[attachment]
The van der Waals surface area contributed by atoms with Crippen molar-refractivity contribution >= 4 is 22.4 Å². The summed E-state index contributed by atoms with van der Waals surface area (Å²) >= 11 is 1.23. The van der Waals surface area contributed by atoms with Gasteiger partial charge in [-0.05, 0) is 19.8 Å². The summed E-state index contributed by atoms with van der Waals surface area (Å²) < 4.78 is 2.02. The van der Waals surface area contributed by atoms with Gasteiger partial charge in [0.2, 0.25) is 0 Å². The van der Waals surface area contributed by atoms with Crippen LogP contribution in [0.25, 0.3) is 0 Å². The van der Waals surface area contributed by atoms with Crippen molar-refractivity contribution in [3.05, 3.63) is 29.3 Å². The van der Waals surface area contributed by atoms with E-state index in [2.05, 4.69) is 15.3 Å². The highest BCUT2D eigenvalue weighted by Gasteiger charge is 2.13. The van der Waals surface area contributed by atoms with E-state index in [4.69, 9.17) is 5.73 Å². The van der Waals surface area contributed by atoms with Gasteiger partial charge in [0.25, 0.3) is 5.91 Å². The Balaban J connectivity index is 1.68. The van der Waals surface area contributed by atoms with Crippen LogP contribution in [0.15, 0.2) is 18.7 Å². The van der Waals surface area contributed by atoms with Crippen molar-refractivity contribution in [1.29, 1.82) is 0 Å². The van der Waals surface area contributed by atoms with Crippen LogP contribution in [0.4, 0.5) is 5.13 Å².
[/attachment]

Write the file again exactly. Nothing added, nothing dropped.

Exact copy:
The van der Waals surface area contributed by atoms with Crippen molar-refractivity contribution >= 4 is 22.4 Å². The summed E-state index contributed by atoms with van der Waals surface area (Å²) >= 11 is 1.23. The van der Waals surface area contributed by atoms with Gasteiger partial charge in [-0.05, 0) is 19.8 Å². The summed E-state index contributed by atoms with van der Waals surface area (Å²) < 4.78 is 2.02. The van der Waals surface area contributed by atoms with Gasteiger partial charge in [0.2, 0.25) is 0 Å². The van der Waals surface area contributed by atoms with Crippen LogP contribution in [0.25, 0.3) is 0 Å². The van der Waals surface area contributed by atoms with Crippen molar-refractivity contribution in [3.05, 3.63) is 29.3 Å². The van der Waals surface area contributed by atoms with E-state index in [2.05, 4.69) is 15.3 Å². The highest BCUT2D eigenvalue weighted by Gasteiger charge is 2.13. The van der Waals surface area contributed by atoms with E-state index in [4.69, 9.17) is 5.73 Å². The van der Waals surface area contributed by atoms with Gasteiger partial charge in [0.25, 0.3) is 5.91 Å². The Balaban J connectivity index is 1.68. The van der Waals surface area contributed by atoms with Crippen LogP contribution in [0.15, 0.2) is 18.7 Å². The van der Waals surface area contributed by atoms with Crippen molar-refractivity contribution in [1.29, 1.82) is 0 Å². The van der Waals surface area contributed by atoms with Crippen LogP contribution in [0.4, 0.5) is 5.13 Å².